The founder, motorcycle-hailing firm, Gokada, Fahim Saleh, has finally reacted to the ban placed on the operation of commercial motorcycle operators in specific local government areas in Lagos State.
The ban, which took effect on February 1, 2020, has rendered several employees jobless and led to financial loss for investors.
One of the affected companies is Gokada, a company that created job opportunities for Lagosians. Now, the company and its employees are out of business/job for a week and still counting.
Riders are not mere motorcycle riders: In a video released by Saleh, in response to the ban, he said Gokada platform was designed for its riders to achieve their ambitions as some of them had to join the firm when they could not get a job.
He said the firm had been able to contribute to employment opportunities but the ban seems to have changed all that.
“The drivers here at Gokada, were not there to make money, they were here because they had families, they have children, they have dreams.
“They want to start businesses, they want to go to school, they have degrees already, but they couldn’t find jobs. For many, Gokada wasn’t the final place for their life. It was a stepping stone to get to that next endeavour.”
He added that, “What I will tell you is that Gokada is not just a business, it’s a mission. And every part of that mission is to always be safe, provide jobs. We did things that no one else (competitors) did in the market at the time. We provided helmet that was certified by the Department of Transportation, US Department.”
He added that out of 350,000 rides offered, only 250 minor accidents were recorded.
— Tosin Olugbenga (@TosinOlugbenga) February 3, 2020
He made the statement in response to the claim of Lagos State Government that regardless of the use of technology and branded bikes, the likes of Gokada, ORide, and MaxNG are nothing but motorcycle business.
“The ban affects them all, restricting their movements from six local government areas and nine local council development areas. These areas are revenue drivers for these bike-hailing services.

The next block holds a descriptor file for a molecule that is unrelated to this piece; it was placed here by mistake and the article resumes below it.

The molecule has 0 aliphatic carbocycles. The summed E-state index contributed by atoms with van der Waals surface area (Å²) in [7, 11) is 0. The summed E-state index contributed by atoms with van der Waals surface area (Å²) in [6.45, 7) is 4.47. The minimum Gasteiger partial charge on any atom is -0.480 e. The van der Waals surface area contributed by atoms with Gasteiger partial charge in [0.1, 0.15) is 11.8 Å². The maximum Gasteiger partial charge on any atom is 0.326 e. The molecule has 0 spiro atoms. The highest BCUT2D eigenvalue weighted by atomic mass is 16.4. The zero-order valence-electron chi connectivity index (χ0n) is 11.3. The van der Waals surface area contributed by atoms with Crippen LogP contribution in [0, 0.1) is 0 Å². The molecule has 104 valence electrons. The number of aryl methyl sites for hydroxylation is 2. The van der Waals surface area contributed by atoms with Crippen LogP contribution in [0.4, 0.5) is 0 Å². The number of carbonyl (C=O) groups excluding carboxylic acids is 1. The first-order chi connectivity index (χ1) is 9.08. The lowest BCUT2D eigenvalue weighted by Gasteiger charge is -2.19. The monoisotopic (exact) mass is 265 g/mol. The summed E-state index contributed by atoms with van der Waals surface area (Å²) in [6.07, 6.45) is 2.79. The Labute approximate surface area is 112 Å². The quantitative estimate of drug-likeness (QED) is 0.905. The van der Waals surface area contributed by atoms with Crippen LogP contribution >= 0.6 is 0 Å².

“This year, Nigeria Employers’ Consultative Association (NECA) projected unemployment would rise to 33.5% from 23.1%. The Lagos State Government has added its quota to the rise, just thirty-one days into the year,” he added.
It’s a tough country for Saleh: The founder of Gokada is a native of Bangladesh. He is a serial entrepreneur and investor in emerging economies. He said being an investor in Lagos, Nigeria, is a tough task for him because he’s not a citizen.
But Saleh said Nigeria is a country with potential and people willing to work but all that is needed is to create the opportunities.
“It is tough for an entrepreneur who is trying to innovate, Investing his money when this is not my country. It’s a country I feel has amazing potential and has amazing people; they just need the opportunity to shine.”
What the ban means
Self-induced pain: Since Governor Sanwo-Olu stepped into the office, he has been assuring Lagosians that his administration is finding a lasting solution to the traffic issue experienced by residents of the state. The same gridlock has caused Lagos to lose some companies to Ogun State.
So, knowing that Lagos is a state that is prone to gridlock, why ban the alternative that was easing transportation in the most congested and second most populated state in Nigeria, without offering alternative(s)?
The ban has compelled those who used to park their cars at home in order to take motorcycles or tricycles to their destinations, to begin driving again. Consequently, the number of vehicles on the road has increased, compounding the traffic situation.
The high cost of living in Lagos: The ban has resulted in increase in transport fare. Commercial buses (yellow buses) have hiked their prices, and this will affect the cost of goods and services in Lagos, thereby increasing the cost of living within Lagos state.
This is coming at a time when the increase in VAT (5% to 7.5%) is expected to impact the cost of living in Nigeria; the ban will double the projection for Lagosians who are already living in a costly state compared to other Nigerian states.
Everybody can’t be artisan: The ban proves the Lagos State Government is just another typical African government that glorifies artisanship to hide its failure of not providing needed job opportunities that are in line with what Nigerians studied at their various tertiary institutions.
Besides, employment opportunities are changing from the traditional banking and engineering career paths because technology is opening new markets but Governor Sanwo-Olu wants riders, who were earning about N20,000 daily, to become bricklayers, painters, and tailors.
When unemployment begins to rise, the Nigerian government begins to force its citizens to look inwards, ignoring the fact that everybody can’t be an artisan. If everybody becomes an entrepreneur, who will work for who? A saturated market has its disadvantages, as it crashes price, limits revenue opportunity, thereby, preventing expansion and causing the market to lose investment attraction.